Abstract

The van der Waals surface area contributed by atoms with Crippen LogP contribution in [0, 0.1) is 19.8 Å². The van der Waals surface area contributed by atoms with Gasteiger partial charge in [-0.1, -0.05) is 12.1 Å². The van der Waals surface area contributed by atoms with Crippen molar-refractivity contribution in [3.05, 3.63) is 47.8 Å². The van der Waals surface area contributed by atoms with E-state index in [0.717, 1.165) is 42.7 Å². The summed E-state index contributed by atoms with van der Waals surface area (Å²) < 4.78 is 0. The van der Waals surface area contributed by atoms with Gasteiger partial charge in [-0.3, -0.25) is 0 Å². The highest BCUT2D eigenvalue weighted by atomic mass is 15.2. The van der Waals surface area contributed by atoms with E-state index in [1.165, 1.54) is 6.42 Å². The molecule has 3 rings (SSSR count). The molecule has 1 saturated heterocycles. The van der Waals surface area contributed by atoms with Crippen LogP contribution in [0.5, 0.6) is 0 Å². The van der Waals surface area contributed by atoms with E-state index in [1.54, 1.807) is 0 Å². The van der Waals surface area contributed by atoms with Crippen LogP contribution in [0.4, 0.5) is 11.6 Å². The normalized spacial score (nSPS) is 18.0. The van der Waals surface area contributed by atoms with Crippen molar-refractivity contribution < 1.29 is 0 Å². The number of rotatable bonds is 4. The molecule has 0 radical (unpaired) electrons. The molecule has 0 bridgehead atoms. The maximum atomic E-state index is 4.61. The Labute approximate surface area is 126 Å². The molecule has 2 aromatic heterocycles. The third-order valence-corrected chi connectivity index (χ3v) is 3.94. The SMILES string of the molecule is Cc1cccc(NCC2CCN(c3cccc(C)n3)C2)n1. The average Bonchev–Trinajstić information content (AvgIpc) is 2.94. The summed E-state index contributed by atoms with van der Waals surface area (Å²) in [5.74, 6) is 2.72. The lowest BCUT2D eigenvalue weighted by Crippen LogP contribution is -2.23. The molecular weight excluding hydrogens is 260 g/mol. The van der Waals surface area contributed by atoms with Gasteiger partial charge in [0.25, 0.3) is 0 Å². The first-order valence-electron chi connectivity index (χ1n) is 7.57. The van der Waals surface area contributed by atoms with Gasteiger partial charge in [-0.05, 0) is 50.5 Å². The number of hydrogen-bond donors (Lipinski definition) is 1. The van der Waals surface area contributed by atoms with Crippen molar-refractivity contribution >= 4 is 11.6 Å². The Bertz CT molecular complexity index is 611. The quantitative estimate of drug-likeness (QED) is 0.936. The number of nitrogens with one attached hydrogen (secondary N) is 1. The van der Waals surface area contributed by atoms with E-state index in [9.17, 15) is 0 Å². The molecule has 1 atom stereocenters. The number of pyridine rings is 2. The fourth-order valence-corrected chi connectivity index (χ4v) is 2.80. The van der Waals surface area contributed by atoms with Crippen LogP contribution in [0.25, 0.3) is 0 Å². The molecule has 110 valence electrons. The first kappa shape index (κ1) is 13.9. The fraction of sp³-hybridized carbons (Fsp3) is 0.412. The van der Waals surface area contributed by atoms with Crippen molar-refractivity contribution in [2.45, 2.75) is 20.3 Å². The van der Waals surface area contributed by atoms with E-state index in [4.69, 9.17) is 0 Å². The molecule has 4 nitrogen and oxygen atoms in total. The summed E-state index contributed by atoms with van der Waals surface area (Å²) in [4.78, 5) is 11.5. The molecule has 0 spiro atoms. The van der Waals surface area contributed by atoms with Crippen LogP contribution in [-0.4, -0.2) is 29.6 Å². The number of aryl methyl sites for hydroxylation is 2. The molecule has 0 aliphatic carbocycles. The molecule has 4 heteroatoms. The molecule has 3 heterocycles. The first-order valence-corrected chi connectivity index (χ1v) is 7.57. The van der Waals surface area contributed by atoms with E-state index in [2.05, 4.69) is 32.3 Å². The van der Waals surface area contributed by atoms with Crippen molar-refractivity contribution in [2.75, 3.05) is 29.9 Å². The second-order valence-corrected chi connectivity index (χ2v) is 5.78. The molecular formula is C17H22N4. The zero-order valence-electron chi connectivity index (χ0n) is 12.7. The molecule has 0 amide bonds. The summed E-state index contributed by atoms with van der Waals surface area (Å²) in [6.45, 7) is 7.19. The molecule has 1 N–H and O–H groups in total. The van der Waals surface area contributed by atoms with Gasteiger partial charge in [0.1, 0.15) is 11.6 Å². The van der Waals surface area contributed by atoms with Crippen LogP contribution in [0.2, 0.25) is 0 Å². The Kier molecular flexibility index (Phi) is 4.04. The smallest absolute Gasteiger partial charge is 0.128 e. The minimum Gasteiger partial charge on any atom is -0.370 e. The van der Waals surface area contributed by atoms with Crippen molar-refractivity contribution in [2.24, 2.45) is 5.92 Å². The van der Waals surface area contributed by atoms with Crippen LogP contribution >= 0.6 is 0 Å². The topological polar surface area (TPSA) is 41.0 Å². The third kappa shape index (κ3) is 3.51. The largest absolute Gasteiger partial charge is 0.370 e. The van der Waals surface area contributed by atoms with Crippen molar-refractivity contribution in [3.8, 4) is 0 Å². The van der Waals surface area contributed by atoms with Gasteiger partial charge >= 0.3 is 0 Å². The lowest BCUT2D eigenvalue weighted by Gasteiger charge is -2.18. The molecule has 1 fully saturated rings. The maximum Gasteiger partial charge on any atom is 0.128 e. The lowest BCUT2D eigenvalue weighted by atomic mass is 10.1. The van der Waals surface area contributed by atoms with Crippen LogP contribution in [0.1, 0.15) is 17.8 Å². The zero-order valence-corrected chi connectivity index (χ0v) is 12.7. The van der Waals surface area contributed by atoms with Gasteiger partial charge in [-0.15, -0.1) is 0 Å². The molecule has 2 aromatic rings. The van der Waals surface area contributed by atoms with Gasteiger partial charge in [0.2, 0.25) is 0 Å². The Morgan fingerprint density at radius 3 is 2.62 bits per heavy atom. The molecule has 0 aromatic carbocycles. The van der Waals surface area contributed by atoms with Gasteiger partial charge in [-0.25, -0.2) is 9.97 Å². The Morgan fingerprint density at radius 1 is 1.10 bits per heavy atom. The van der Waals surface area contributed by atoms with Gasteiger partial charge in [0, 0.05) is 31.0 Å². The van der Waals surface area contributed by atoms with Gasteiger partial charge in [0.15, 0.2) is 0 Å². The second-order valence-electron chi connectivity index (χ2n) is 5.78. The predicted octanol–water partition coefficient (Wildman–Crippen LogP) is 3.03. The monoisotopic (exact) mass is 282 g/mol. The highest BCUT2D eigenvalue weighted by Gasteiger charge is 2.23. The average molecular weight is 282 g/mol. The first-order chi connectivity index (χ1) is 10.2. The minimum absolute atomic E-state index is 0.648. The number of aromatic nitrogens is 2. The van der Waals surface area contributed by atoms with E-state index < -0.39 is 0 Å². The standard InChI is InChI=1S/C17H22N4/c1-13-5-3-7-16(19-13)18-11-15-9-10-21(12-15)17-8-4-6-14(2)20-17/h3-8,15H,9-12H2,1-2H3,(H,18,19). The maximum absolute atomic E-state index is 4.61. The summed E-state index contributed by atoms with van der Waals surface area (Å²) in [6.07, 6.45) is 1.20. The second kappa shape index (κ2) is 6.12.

Abstract Background: Pulmonary rehabilitation is recognized as a core component of the management of individuals with chronic respiratory disease. Since the 2006 American Thoracic Society (ATS)/European Respiratory Society (ERS) Statement on Pulmonary Rehabilitation, there has been considerable growth in our knowledge of its efficacy and scope. Purpose: The purpose of this Statement is to update the 2006 document, including a new definition of pulmonary rehabilitation and highlighting key concepts and major advances in the field. Methods: A multidisciplinary committee of experts representing the ATS Pulmonary Rehabilitation Assembly and the ERS Scientific Group 01.02, “Rehabilitation and Chronic Care,” determined the overall scope of this update through group consensus. Focused literature reviews in key topic areas were conducted by committee members with relevant clinical and scientific expertise. The final content of this Statement was agreed on by all members. Results: An updated definition of pulmonary rehabilitation is proposed. New data are presented on the science and application of pulmonary rehabilitation, including its effectiveness in acutely ill individuals with chronic obstructive pulmonary disease, and in individuals with other chronic respiratory diseases. The important role of pulmonary rehabilitation in chronic disease management is highlighted. In addition, the role of health behavior change in optimizing and maintaining benefits is discussed. Conclusions: The considerable growth in the science and application of pulmonary rehabilitation since 2006 adds further support for its efficacy in a wide range of individuals with chronic respiratory disease. KEYWORDS: COPD, pulmonary rehabilitation, exacerbation, behavior, outcomes Copyright © 2013 by the American Thoracic Society This official statement of the American Thoracic Society (ATS) and the European Respiratory Society (ERS) was approved by the ATS Board of Directors, June 2013, and by the ERS Scientific and Executive Committees in January 2013 and February 2013, respectively Author Disclosures: C.G. reported consulting for Boehringer Ingelheim ($1–4,999). R.Z. reported serving as a speaker and on advisory committees of Boehringer Ingelheim, GlaxoSmithKline, and Pfizer ($5,000–24,999), and received research support from Boehringer Ingelheim, GlaxoSmithKline, and Pfizer ($25,000–49,999). C.R. reported serving on advisory committees of GlaxoSmithKline ($1–9,999). F.M. reported serving as a speaker and on advisory committees of AstraZeneca ($1–4,999), Boehringer Ingelheim ($1–4,999), and GlaxoSmithKline ($1–4,999); he received research support from AstraZeneca ($50,000–99,999), Boehringer Ingelheim ($100,000–249,999), GlaxoSmithKline ($100,000–249,999), Novartis ($100,000–249,999), and Nycomed ($100,000–249,999). D.B. received research support from Pfizer (amount unspecified). M.H. received research support from Boehringer Ingelheim (amount unspecified). M.M. reported that he hoped to receive an unconditional travel grant from Boehringer Ingelheim (amount unspecified). M.P.M.H.R.-v.M. reported consulting for Boehringer Ingelheim and receiving research support from Boehringer Ingelheim (amount unspecified). B.M. reported serving as a speaker and on advisory committees of AstraZeneca-Medimmune ($5,000–24,999), Boehringer Ingelheim ($5,000–24,999), Forest (50,000–99,999), and GlaxoSmithKline ($50,000–99,999); he served on advisory committees of Astellas ($1–4,999), Breathe ($1–4,999), Ikaria ($1–4,999), Merck ($1–4,999), and Sunovian ($1–4,999), and as a speaker for Abbott ($1–4,999) and Pfizer ($1–4,999); he received research support from AstraZeneca-Medimmune ($250,000+), Boehringer Ingelheim ($100,000–249,999), Forest ($50,000–99,999), GlaxoSmithKline ($100,000–249,999), and Sunovian ($1–4,999). R.S.G. received research support from AstraZeneca ($5,001–10,000) and Pfizer (amount unspecified). E.F.M.W. reported serving on advisory committees of Nycomed ($1,001–5,000) and as a speaker for AstraZeneca (up to $1,000), GlaxoSmithKline (up to $1,000), and Novartis (up to $1,000); he received research support from AstraZeneca ($1,000–4,999) and GlaxoSmithKline ($1,000–4,999). M.A.S., S.J.S., L.N., K.H., A.E.H., S.C.L., W.D.-C.M., F.P., L.S., J.R., J.B., R. Crouch, F.M.E.F., R. Casaburi, J.H.V., I.V., R. Gosselink, E.M.C., T.W.E., J.v.d.P., T.T., D.J.A.J., E.C., J.G.-A., B.F.F., M.A.P., R. Garrod, A.M.W.J.S., B.C., R.B., P.M., A.L.R., C.A.D., J.L.B., and C.F.D. reported that they had no relevant commercial interests.